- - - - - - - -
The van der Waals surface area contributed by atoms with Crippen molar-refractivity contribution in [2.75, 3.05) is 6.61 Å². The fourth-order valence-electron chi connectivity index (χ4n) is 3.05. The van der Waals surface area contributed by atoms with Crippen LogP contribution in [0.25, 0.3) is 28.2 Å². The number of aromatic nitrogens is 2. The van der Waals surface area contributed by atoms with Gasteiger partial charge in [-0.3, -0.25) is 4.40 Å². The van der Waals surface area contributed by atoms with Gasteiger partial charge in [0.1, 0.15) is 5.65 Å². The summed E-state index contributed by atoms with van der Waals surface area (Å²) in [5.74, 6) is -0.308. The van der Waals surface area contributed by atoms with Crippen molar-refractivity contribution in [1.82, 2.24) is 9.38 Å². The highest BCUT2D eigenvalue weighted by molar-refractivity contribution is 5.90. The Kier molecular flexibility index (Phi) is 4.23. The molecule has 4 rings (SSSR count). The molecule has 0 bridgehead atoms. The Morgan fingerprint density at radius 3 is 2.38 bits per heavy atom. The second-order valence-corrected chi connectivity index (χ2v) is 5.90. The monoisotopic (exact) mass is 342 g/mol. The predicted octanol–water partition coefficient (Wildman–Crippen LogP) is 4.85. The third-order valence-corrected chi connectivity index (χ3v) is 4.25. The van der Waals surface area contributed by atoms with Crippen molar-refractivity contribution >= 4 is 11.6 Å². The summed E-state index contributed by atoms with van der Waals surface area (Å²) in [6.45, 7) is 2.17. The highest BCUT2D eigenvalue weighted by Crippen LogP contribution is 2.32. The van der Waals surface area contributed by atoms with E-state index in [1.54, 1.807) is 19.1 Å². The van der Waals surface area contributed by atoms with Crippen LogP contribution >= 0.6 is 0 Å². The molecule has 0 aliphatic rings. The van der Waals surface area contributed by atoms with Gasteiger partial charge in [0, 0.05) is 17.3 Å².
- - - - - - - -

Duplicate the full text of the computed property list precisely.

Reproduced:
The van der Waals surface area contributed by atoms with Crippen molar-refractivity contribution in [2.75, 3.05) is 6.61 Å². The fourth-order valence-electron chi connectivity index (χ4n) is 3.05. The van der Waals surface area contributed by atoms with Crippen LogP contribution in [0.25, 0.3) is 28.2 Å². The number of aromatic nitrogens is 2. The van der Waals surface area contributed by atoms with Gasteiger partial charge in [-0.3, -0.25) is 4.40 Å². The van der Waals surface area contributed by atoms with Gasteiger partial charge in [0.1, 0.15) is 5.65 Å². The summed E-state index contributed by atoms with van der Waals surface area (Å²) in [5.74, 6) is -0.308. The van der Waals surface area contributed by atoms with Crippen molar-refractivity contribution in [1.82, 2.24) is 9.38 Å². The highest BCUT2D eigenvalue weighted by molar-refractivity contribution is 5.90. The Kier molecular flexibility index (Phi) is 4.23. The molecule has 4 rings (SSSR count). The molecule has 0 bridgehead atoms. The Morgan fingerprint density at radius 3 is 2.38 bits per heavy atom. The second-order valence-corrected chi connectivity index (χ2v) is 5.90. The monoisotopic (exact) mass is 342 g/mol. The predicted octanol–water partition coefficient (Wildman–Crippen LogP) is 4.85. The third-order valence-corrected chi connectivity index (χ3v) is 4.25. The van der Waals surface area contributed by atoms with Crippen molar-refractivity contribution >= 4 is 11.6 Å². The summed E-state index contributed by atoms with van der Waals surface area (Å²) in [6.45, 7) is 2.17. The highest BCUT2D eigenvalue weighted by Crippen LogP contribution is 2.32. The van der Waals surface area contributed by atoms with E-state index in [1.54, 1.807) is 19.1 Å². The van der Waals surface area contributed by atoms with Crippen LogP contribution >= 0.6 is 0 Å². The molecule has 0 aliphatic rings. The van der Waals surface area contributed by atoms with Gasteiger partial charge in [0, 0.05) is 17.3 Å².